In April 2010, an unusual party was held under the clear skies of the Namibian desert. It was an international science conference to celebrate the 70th birthday of Professor Ken Freeman, the Duffield Professor of Astronomy at the Australian National University’s Mt Stromlo Observatory, a man regarded internationally as Australia’s most renowned astronomer.
After two years of summer employment at Mt Stromlo, Ken was hooked. He decided to apply for a PhD at Cambridge on the advice of an astronomer he had met at the observatory. What attracted him—and still does—was the scope for problem-solving that astronomy throws up. “It’s you against the Universe.”
Among many other achievements, Ken is perhaps best known for putting “dark matter” on the galactic map. In 1970, he published a paper showing that what we see of galaxies—as stars, gas and dust—is only a small fraction of their mass. The rest is invisible, dark matter. It’s a finding which changed the course of astronomy. But that was only the beginning of his career.
More recently, in 2002, he became a founder of what today is one of the hottest fields of investigation in astronomy, galactic archaeology—determining the age and movement of stars in our own galaxy through analysing their chemical composition. The aim is to work out how galaxies were constructed. And the field has become a major driver in the commissioning of new ground and space-based telescopes.
Now, after nearly 50 years of shaping and changing the human view of galaxies and the Universe, Professor Ken Freeman has been awarded the 2012 Prime Minister’s Prize for Science.
Ken Freeman’s full citation
It all started in 1959 with a flyer on a noticeboard at the-then Weapons Research Establishment in Salisbury, just north of Adelaide. Young Ken Freeman, a student in physics at the University of Western Australia, saw it while working there in the holidays at the end of his second year. The advertisement encouraged him to apply for a vacation scholarship at the Mt Stromlo Observatory near Canberra. When he did so, he was overwhelmed by the enthusiastic two-page, hand written response he received from the-then director, Professor Bart Bok. “This was a man who charmed (then-Prime Minister) Bob Menzies,” Ken says. “He was a real showman.”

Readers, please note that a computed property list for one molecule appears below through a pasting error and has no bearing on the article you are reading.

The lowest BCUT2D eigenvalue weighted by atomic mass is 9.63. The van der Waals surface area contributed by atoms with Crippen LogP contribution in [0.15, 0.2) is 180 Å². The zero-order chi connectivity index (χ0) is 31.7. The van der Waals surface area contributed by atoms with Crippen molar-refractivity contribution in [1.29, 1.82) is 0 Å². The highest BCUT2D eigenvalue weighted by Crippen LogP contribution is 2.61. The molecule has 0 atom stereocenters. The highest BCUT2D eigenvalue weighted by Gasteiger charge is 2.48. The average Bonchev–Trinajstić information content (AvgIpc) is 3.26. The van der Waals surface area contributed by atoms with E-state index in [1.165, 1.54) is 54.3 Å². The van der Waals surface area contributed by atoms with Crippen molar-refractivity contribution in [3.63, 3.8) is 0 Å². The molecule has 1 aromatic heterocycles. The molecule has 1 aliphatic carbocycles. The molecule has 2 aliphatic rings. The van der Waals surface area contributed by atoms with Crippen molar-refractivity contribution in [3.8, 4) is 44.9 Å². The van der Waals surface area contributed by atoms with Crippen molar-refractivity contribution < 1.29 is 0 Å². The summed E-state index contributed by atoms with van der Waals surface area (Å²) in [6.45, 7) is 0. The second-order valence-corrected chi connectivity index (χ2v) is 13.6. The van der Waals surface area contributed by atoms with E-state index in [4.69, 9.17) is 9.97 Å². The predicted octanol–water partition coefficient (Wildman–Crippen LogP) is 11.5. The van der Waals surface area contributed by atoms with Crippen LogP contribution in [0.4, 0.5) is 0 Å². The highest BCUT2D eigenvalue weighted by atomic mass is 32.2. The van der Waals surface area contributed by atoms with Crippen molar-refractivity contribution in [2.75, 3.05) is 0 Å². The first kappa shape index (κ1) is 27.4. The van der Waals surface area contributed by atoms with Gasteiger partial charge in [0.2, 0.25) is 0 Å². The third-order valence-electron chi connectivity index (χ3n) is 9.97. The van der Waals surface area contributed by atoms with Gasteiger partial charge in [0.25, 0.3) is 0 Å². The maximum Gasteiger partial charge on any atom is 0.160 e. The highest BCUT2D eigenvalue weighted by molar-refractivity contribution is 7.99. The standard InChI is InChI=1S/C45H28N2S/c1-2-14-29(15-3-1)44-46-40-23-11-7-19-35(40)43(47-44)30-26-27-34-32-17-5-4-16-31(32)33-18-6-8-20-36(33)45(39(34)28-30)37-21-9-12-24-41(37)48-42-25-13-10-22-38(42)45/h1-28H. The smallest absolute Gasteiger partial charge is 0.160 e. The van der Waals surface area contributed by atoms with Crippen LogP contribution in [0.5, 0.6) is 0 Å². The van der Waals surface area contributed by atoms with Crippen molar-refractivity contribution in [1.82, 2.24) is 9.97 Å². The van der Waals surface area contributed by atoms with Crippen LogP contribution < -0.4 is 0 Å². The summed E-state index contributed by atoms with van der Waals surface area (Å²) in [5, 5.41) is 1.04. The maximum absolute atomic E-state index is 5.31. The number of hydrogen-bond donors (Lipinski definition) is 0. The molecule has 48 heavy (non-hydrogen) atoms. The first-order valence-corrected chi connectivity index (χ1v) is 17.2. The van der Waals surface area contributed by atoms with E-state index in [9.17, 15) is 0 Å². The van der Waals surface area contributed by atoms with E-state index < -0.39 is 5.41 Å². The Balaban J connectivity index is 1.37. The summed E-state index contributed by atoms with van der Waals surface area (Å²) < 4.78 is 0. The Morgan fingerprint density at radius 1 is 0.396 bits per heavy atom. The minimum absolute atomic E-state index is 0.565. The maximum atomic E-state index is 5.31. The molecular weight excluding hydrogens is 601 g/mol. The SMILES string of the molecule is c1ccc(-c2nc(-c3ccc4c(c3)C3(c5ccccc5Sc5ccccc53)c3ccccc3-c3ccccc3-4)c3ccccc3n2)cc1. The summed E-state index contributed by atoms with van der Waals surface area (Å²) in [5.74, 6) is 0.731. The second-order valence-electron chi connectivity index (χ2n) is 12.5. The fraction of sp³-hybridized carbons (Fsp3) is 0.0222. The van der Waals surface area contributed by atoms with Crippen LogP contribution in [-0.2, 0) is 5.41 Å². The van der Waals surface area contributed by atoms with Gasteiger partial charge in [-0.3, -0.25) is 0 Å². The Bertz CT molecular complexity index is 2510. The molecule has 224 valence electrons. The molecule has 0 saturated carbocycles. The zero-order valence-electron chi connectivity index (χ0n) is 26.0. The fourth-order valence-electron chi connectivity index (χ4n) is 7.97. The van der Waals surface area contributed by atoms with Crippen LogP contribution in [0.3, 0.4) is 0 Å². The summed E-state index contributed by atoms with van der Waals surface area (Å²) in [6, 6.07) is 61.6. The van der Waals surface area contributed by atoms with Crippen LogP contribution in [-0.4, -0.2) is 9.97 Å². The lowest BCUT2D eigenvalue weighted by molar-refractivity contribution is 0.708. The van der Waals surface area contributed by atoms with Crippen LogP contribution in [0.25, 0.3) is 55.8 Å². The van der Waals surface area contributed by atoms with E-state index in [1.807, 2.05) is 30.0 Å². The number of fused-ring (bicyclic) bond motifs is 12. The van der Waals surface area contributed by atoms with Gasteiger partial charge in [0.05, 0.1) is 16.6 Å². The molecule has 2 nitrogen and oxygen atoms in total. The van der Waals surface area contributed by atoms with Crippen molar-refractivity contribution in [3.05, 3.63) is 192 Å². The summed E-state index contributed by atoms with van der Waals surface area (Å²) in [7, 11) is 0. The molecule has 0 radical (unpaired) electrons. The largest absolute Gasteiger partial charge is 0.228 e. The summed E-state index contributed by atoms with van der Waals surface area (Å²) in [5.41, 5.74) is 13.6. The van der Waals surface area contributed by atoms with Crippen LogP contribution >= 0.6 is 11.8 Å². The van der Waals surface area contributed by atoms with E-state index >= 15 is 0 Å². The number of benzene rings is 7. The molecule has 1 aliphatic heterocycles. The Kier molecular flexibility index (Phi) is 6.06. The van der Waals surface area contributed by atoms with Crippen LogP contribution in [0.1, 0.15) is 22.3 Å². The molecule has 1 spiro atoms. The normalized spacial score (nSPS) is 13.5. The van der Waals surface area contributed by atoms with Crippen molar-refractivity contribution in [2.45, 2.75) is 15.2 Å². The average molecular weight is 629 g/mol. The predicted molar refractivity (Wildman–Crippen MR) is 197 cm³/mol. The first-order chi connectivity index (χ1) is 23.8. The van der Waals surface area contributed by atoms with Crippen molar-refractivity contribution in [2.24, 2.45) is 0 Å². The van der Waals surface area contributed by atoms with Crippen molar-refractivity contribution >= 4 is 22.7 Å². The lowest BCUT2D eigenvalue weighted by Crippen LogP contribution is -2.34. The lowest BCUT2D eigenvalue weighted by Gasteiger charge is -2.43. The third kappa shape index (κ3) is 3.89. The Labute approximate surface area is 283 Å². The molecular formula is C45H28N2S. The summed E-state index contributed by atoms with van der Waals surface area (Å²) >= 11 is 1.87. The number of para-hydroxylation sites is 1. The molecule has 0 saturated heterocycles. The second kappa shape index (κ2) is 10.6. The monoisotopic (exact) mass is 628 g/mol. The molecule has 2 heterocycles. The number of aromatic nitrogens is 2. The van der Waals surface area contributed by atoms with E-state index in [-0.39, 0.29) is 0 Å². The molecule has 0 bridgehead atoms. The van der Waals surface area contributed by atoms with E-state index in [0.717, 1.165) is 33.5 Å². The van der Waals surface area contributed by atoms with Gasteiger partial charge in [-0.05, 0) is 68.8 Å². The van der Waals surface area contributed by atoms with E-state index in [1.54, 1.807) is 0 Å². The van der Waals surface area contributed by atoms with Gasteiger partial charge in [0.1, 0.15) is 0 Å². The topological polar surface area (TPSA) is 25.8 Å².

In the late 60s, after a post-doctoral fellowship in Texas, Ken was back at Mount Stromlo, studying galaxies. He started thinking about how spiral galaxies, such as our own, rotate. The motion is almost circular, and it’s a tenet of basic physics, dating back to Newton, that in order to have circular motion you need an inward force towards the centre of the circle to keep things from flying off in a straight line. In a galaxy, that force would be provided by the gravitational attraction of the matter in the galaxy—the stars, gases and dust.
But when Ken did the numbers, they didn’t even begin to add up. To prevent it from splitting apart, a rotating spiral galaxy would need far more mass—at least 10 times more, Ken calculated later—than had ever been seen. In 1970, Ken published a paper to that effect. The recognition of the missing mass, dubbed “dark matter”, changed the way astronomers perceived galaxies and the Universe. The paper started a decade of dispute about whether dark matter really existed, and a hunt for ways of detecting and measuring it. Dark matter is now generally accepted throughout astronomy.